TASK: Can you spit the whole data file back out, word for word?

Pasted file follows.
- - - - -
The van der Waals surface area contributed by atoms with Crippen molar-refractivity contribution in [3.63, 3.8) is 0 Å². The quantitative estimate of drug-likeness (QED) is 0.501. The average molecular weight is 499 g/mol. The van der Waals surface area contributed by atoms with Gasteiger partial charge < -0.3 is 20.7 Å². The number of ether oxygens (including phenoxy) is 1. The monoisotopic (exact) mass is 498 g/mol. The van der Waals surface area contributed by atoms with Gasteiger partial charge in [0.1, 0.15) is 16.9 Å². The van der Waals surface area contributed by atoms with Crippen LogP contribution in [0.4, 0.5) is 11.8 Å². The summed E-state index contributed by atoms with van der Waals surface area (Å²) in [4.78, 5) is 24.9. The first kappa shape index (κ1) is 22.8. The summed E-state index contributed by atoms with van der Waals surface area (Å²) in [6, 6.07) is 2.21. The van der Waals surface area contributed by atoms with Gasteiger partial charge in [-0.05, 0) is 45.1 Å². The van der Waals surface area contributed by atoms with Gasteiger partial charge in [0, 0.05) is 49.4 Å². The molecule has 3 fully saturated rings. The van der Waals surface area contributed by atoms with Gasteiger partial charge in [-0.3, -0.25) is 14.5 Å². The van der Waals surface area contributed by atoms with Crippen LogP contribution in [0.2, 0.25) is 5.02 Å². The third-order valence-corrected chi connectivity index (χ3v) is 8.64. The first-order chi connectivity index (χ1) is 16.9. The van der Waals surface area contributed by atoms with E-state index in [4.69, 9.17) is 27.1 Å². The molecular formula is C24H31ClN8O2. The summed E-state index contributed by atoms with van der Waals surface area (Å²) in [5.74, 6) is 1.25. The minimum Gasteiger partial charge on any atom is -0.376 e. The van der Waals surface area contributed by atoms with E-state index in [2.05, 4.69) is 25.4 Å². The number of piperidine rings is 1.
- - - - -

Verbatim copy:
The van der Waals surface area contributed by atoms with Crippen molar-refractivity contribution in [3.63, 3.8) is 0 Å². The quantitative estimate of drug-likeness (QED) is 0.501. The average molecular weight is 499 g/mol. The van der Waals surface area contributed by atoms with Gasteiger partial charge < -0.3 is 20.7 Å². The number of ether oxygens (including phenoxy) is 1. The monoisotopic (exact) mass is 498 g/mol. The van der Waals surface area contributed by atoms with Gasteiger partial charge in [0.1, 0.15) is 16.9 Å². The van der Waals surface area contributed by atoms with Crippen LogP contribution in [0.4, 0.5) is 11.8 Å². The summed E-state index contributed by atoms with van der Waals surface area (Å²) in [4.78, 5) is 24.9. The first kappa shape index (κ1) is 22.8. The summed E-state index contributed by atoms with van der Waals surface area (Å²) in [6, 6.07) is 2.21. The van der Waals surface area contributed by atoms with Gasteiger partial charge in [-0.05, 0) is 45.1 Å². The van der Waals surface area contributed by atoms with Gasteiger partial charge in [0, 0.05) is 49.4 Å². The molecule has 3 fully saturated rings. The van der Waals surface area contributed by atoms with Gasteiger partial charge in [-0.3, -0.25) is 14.5 Å². The van der Waals surface area contributed by atoms with Crippen LogP contribution in [0.2, 0.25) is 5.02 Å². The third-order valence-corrected chi connectivity index (χ3v) is 8.64. The first-order chi connectivity index (χ1) is 16.9. The van der Waals surface area contributed by atoms with E-state index in [4.69, 9.17) is 27.1 Å². The molecular formula is C24H31ClN8O2. The summed E-state index contributed by atoms with van der Waals surface area (Å²) in [5.74, 6) is 1.25. The minimum Gasteiger partial charge on any atom is -0.376 e. The van der Waals surface area contributed by atoms with E-state index in [2.05, 4.69) is 25.4 Å². The number of piperidine rings is 1.